Mike Murphy, the director of FixUS, claims that the major issue facing the US is the polarization of the people and the country’s two-party system. Various groups and organizations that are focused on fixing the situation have started, with some attempting to change electoral and governance reform (through changes to redistricting, campaign finance, ethics rules, and congressional rules), studying how the current economic system has contributed to anxiety and political tension, encouraging action regarding economic disparities and a system that does not work for many Americans, and those groups that are addressing the cultural divide. [26]

According to Maya MacGuineas, president of Committee for a Responsible Federal Budget, and Murphy, political disunion is the “defining issue of our time” and they both believe that in the 2020 election this needs to be addressed or other issues cannot be addressed. [27]

In the Media

The Fulcrum, a news platform covering efforts to fix the political landscape and member of FixUS’s Roadmap, organizes and publishes public events and webinars focusing on topics that it believes contribute to the polarization of America. Such topics have included, “Polarization and the Pandemic,”[28] a conversation with former U.S. Representative Mickey Edwards (R-OK) regarding what is ailing the political system and ways to fix it,[29] whether mandatory conscription could help to inspire shared experiences,[30] and what parallels exist between the Battle of Gettysburg and the current political situation. [31]

FixUS does not have a Facebook page for the parent group, however individual state FixUS groups have Facebook pages, including FixUS – Michigan,[32] FixUS – Alaska,[33] FixUS – North Carolina,[34] and FixUS – California,[35] with all of these Facebook groups having less than 100 members.

FixUS’s Twitter page has been active since November 2018 with nearly 5,000 followers. [36] Many of its Tweets are retweets from Committee for a Responsible Federal Budget. [37] It also shares information focused on left-leaning election administration policies, such as the Fair Maps Virginia campaign,[38] ranked-choice voting led by FairVote,[39] and retweets from liberal campaign finance regulation group Issue One. [40]

Fix the System

Issue One, a left-progressive election administration policy group that advocates for restricting election-based speech activity, leads the Fix the System coalition that includes FixUS, Center for the Study of the Presidency and Congress, Leadership Now, the Lugar Center, Represent.US, Stand Up Republic, and Unite America. The coalition released an advertisement that urges Americans and Congress to support early voting and vote-by-mail for the November 2020 elections. [41]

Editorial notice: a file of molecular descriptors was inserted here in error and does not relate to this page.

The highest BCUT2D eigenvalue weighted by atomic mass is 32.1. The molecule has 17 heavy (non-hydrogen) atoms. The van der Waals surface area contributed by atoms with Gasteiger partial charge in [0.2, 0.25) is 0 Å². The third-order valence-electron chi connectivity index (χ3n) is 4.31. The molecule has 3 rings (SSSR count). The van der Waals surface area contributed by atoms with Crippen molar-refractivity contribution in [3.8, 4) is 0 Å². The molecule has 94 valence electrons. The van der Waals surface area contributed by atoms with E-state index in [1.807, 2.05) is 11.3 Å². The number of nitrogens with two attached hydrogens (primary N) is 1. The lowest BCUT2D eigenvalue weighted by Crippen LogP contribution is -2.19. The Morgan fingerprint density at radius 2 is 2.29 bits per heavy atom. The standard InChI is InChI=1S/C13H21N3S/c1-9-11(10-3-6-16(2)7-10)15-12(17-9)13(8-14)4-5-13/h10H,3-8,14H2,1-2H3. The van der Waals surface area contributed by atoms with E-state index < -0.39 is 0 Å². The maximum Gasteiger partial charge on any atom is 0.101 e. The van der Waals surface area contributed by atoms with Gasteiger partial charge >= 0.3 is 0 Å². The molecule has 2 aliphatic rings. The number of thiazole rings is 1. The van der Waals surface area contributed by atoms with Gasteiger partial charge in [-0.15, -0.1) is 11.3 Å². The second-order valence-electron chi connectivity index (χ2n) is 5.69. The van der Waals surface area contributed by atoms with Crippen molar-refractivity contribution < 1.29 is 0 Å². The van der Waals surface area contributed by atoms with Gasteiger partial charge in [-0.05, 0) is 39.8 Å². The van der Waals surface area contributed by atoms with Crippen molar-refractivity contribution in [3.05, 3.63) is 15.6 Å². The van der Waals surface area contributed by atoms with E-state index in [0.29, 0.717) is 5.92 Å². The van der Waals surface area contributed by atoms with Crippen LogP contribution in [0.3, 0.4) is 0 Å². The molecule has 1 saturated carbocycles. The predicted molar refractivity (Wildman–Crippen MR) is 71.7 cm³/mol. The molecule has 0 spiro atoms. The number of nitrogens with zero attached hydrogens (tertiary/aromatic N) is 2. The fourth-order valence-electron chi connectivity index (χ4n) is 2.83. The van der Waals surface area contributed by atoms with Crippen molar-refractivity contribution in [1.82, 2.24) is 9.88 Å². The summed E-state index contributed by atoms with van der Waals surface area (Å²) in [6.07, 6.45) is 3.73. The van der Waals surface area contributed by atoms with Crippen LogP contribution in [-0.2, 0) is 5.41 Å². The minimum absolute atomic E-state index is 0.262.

Leadership

Mike Murphy is the chief of staff for the Committee for a Responsible Federal Budget and the director of FixUS. Prior to Murphy joining the Committee, he worked for the Comeback America Initiative, a non-profit founded by David Walker, the former Comptroller General of the United States. Murphy also worked as a Senior Transportation Program Analyst for the Port Authority of New York and New Jersey, as well as in legislative affairs for the American Cancer Society and on Capitol Hill. [42]

He often writes editorial pieces on behalf of FixUS. [43] Murphy stated that at one of his visits to a university the students participated in an activity where they worked on a simulation to fix the nation’s debt and were able to balance it, so he could not understand why politicians in Washington, D.C. could not balance the nation’s budget. [44]

Murphy received $178,983 in total compensation in 2018. [45] The president of the Committee for Responsible Federal Budget, Maya Macguineas, also oversees many of the Committee’s projects, including FixUS. [46] She received $376,051 in total compensation in 2018. [47]

References

  1. Anderson, Steve. “Guest on The Infra Blog: Maya MacGuineas, President of the Committee for a Responsible Federal Budget.” infrastructureusa.org, December 10, 2009. https://www.infrastructureusa.org/infrastructureusa-speaks-with-maya-macguineas-president-of-the-committee-for-a-responsible-federal-budget/. ^